Prior to the Georgia State Senate passing a "religious freedom" bill designed to offer protections to people who oppose same-sex marriage, a black lawmaker was stunned when one of the authors behind the bill blithely dismissed the fact that it would also protect the Ku Klux Klan.
The Georgia First Amendment Defense Act was sponsored by GOP Sen. Greg Kirk, who was asked on the floor of the senate by black State Senator Emanuel Jones, if he understood the implications of the bill he authored.
"We're all familiar with the terms KKK, meaning the hate organization Ku Klux Klan," Jones asked Kirk.
"I've read about them, yes," Kirk responded.
"Some of my heritage have done a lot more than just read about them," Jones bluntly stated. "My concern is, couldn't that organization -- if they chose to do -- so identify themselves as 'faith based'?," Jones asked, referring to the hate group which has a history of calling itself faith-based.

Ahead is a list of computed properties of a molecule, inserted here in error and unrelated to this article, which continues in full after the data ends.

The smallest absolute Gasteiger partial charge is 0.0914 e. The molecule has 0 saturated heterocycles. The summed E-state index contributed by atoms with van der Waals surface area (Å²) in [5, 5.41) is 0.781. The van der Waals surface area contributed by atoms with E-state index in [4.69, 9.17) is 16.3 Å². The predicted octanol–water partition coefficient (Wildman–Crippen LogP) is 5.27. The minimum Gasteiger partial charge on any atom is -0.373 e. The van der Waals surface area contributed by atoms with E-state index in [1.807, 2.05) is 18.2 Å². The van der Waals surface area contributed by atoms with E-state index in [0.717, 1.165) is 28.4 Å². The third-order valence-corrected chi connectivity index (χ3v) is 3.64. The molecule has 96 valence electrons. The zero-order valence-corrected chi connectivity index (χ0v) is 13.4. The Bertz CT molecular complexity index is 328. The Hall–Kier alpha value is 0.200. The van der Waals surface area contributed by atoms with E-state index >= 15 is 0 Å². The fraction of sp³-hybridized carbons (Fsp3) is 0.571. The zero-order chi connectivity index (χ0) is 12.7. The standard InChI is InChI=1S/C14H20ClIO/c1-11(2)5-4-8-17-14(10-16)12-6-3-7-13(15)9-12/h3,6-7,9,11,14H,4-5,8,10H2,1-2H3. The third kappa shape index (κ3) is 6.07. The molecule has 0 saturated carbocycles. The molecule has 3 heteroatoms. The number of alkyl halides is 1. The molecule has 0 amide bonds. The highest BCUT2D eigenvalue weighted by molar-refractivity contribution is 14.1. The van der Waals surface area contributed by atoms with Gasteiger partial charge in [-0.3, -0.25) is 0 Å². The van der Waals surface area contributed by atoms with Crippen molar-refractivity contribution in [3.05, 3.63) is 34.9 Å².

Stating that he was "not an attorney," Kirk conceded, "I guess they could, Senator," before adding, "I'm not sure."
"So there's nothing in your legislation that would stop them, is that correct?" Jones pressed.
"That's right," Kirk said.
"Does that present a problem for you, Senator?," Jones continued.
Kirk paused before conceding, "No."
The white senator then added "I've read about those groups [but the bill] certainly isn't directed towards them, it's directed towards churches, towards ministers, and towards organizations that provide adoptions and organizations that provide help to the homeless, and so forth. It's for equal protection as well."
Continuing to ramble, Kirk bizarrely used the dancers accompanying singer Beyonce at the Super Bowl to point out that the Black Panthers would also be protected.
"I guess that'd be kind of a similar group that we're talking about, and I guess they could fall under this as well," he explained.
Watch the video below, uploaded to YouTube by Georgia Equality: